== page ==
Meet Sergei, Torture Survivor from Belarus
Sergei’s mother received a phone call after her son visited the prosecutor’s office in Minsk to file a complaint outlining his detention and torture by the Belarus secret police. The anonymous caller told her that her son would die unless he withdrew his complaint.
You see, just a month earlier, Sergei, a bright 22 year-old engineering student was abducted by the Belarus secret police at a peaceful rally to protest tyranny and corruption in his country. He helped organize a social media campaign that gathered more than 2000 people in the city’s central square. “We did not hold signs or chant. Instead, we clapped our hands in unison to show our solidarity”, he told us. Sergei wanted to bring attention to the corrupt elections, censored press, widespread police brutality, and the abductions and incarcerations of those who spoke out against the Belarus government.
But this was the third time he was brought in. The secret police knew he had helped plan the protest. His phone was checked for messages and contacts. He was repeatedly beaten and urinated on. An interrogator shoved a towel in his mouth to muffle the screams while they repeatedly punctured his skin with an industrial stapler. The only water available to drink was from his own toilet. He was held for a week, and after being released, Sergei discovered that he had been expelled from the state-controlled university.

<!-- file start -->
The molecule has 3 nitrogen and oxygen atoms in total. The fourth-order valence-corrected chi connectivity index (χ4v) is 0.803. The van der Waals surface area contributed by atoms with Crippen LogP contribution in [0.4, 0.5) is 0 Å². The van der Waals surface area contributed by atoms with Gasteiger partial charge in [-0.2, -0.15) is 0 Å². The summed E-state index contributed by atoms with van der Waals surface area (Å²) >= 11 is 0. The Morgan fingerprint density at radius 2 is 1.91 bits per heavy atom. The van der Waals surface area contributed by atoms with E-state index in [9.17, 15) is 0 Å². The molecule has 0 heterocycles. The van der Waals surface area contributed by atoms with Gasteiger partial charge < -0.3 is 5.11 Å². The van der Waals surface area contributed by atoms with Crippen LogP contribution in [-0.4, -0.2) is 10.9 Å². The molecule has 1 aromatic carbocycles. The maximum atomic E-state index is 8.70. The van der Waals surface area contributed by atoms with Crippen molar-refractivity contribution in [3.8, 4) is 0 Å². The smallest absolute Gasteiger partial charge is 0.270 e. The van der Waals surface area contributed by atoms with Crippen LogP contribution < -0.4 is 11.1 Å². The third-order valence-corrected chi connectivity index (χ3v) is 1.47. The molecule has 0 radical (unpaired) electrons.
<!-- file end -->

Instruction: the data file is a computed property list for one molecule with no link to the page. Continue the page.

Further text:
Sergei knew that he needed to withdraw his complaint and leave the country or be interrogated and tortured again. Even worse, he feared for his mother’s safety. “I was so worried for my mother – the Belarus secret police were watching us closely. The last six months in Minsk, I could not do anything with my life… I wanted it to end…I just felt helpless.”
Like many survivors we help, Sergei said good-bye to everyone he knew. His long journey to safety started in Minsk and ended in Los Angeles. Southern California is the country’s number one destination for refugees from torture, persecution or other forms of government-sponsored violence. These courageous individuals arrive alone, scared, hungry and homeless. Many are still in pain.
Like many torture survivors, Sergei suffers from PTSD that keeps him from sleeping more than a few hours at a time. He has painful flashbacks, memory lapses, and he can’t concentrate. He is afraid of uniformed men and tight spaces like elevators. New refugees like Sergei also need a place to live. They need help with a new language. They need food.
What is Sergei life like now? With help, he is healthier and happier every day. Through medical and mental health care, he started to sleep better and just started a new part-time job. We are happy to report he is now applying to local colleges so that he can finish his engineering degree. What an amazing and courageous young man!